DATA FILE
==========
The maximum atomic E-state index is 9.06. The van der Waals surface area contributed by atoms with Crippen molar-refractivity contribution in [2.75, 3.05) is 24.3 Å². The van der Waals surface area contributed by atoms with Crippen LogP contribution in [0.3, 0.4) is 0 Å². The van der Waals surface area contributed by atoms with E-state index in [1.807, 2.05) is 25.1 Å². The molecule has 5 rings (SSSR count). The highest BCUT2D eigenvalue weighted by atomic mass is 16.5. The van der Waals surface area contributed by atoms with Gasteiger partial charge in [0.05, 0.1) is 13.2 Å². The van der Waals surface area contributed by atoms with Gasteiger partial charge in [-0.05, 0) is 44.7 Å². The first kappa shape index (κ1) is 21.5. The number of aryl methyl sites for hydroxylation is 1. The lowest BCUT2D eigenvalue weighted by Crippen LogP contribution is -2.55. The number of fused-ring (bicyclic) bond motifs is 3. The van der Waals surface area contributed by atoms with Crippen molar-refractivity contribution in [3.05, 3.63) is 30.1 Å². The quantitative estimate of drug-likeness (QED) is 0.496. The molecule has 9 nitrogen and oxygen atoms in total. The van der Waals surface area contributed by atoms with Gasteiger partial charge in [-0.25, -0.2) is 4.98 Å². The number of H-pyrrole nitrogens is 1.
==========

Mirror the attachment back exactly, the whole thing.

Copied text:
The maximum atomic E-state index is 9.06. The van der Waals surface area contributed by atoms with Crippen molar-refractivity contribution in [2.75, 3.05) is 24.3 Å². The van der Waals surface area contributed by atoms with Crippen LogP contribution in [0.3, 0.4) is 0 Å². The van der Waals surface area contributed by atoms with E-state index in [1.807, 2.05) is 25.1 Å². The molecule has 5 rings (SSSR count). The highest BCUT2D eigenvalue weighted by atomic mass is 16.5. The van der Waals surface area contributed by atoms with Gasteiger partial charge in [0.05, 0.1) is 13.2 Å². The van der Waals surface area contributed by atoms with Gasteiger partial charge in [-0.05, 0) is 44.7 Å². The first kappa shape index (κ1) is 21.5. The number of aryl methyl sites for hydroxylation is 1. The lowest BCUT2D eigenvalue weighted by Crippen LogP contribution is -2.55. The number of fused-ring (bicyclic) bond motifs is 3. The van der Waals surface area contributed by atoms with Crippen molar-refractivity contribution in [3.05, 3.63) is 30.1 Å². The quantitative estimate of drug-likeness (QED) is 0.496. The molecule has 9 nitrogen and oxygen atoms in total. The van der Waals surface area contributed by atoms with Gasteiger partial charge in [-0.25, -0.2) is 4.98 Å². The number of H-pyrrole nitrogens is 1.